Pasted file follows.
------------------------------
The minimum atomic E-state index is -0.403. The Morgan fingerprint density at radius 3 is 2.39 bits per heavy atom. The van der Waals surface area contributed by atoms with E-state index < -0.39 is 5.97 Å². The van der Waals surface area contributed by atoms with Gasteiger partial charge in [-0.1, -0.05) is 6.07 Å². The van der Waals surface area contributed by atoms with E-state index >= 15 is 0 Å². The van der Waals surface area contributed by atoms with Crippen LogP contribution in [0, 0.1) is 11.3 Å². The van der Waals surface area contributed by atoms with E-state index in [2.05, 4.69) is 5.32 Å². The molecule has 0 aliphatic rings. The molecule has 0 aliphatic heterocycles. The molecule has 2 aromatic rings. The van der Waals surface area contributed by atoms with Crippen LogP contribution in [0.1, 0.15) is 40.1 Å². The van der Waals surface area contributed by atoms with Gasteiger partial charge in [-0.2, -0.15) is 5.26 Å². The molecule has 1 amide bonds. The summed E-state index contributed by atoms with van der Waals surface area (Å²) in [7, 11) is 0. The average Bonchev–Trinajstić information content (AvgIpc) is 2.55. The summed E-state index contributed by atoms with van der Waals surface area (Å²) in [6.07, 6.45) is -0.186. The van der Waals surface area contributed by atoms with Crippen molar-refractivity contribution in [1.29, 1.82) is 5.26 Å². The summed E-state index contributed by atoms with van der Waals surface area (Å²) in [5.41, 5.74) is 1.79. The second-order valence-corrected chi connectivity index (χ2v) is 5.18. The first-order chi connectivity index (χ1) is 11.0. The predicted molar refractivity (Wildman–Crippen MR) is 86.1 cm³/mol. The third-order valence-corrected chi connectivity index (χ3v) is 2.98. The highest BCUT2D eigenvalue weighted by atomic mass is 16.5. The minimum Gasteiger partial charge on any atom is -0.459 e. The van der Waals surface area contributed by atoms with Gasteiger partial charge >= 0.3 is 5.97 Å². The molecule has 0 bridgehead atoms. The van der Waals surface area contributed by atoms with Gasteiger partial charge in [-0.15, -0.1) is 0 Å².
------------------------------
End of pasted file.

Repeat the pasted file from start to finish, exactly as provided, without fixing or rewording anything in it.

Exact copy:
The minimum atomic E-state index is -0.403. The Morgan fingerprint density at radius 3 is 2.39 bits per heavy atom. The van der Waals surface area contributed by atoms with E-state index < -0.39 is 5.97 Å². The van der Waals surface area contributed by atoms with Gasteiger partial charge in [-0.1, -0.05) is 6.07 Å². The van der Waals surface area contributed by atoms with E-state index >= 15 is 0 Å². The van der Waals surface area contributed by atoms with Crippen LogP contribution in [0, 0.1) is 11.3 Å². The van der Waals surface area contributed by atoms with E-state index in [2.05, 4.69) is 5.32 Å². The molecule has 0 aliphatic rings. The molecule has 0 aliphatic heterocycles. The molecule has 2 aromatic rings. The van der Waals surface area contributed by atoms with Crippen LogP contribution in [0.1, 0.15) is 40.1 Å². The van der Waals surface area contributed by atoms with Gasteiger partial charge in [-0.2, -0.15) is 5.26 Å². The molecule has 1 amide bonds. The summed E-state index contributed by atoms with van der Waals surface area (Å²) in [7, 11) is 0. The average Bonchev–Trinajstić information content (AvgIpc) is 2.55. The summed E-state index contributed by atoms with van der Waals surface area (Å²) in [6.07, 6.45) is -0.186. The van der Waals surface area contributed by atoms with Crippen molar-refractivity contribution in [1.29, 1.82) is 5.26 Å². The summed E-state index contributed by atoms with van der Waals surface area (Å²) in [5.41, 5.74) is 1.79. The second-order valence-corrected chi connectivity index (χ2v) is 5.18. The first-order chi connectivity index (χ1) is 11.0. The predicted molar refractivity (Wildman–Crippen MR) is 86.1 cm³/mol. The third-order valence-corrected chi connectivity index (χ3v) is 2.98. The highest BCUT2D eigenvalue weighted by atomic mass is 16.5. The minimum Gasteiger partial charge on any atom is -0.459 e. The van der Waals surface area contributed by atoms with Gasteiger partial charge >= 0.3 is 5.97 Å². The molecule has 0 bridgehead atoms. The van der Waals surface area contributed by atoms with Gasteiger partial charge in [-0.15, -0.1) is 0 Å².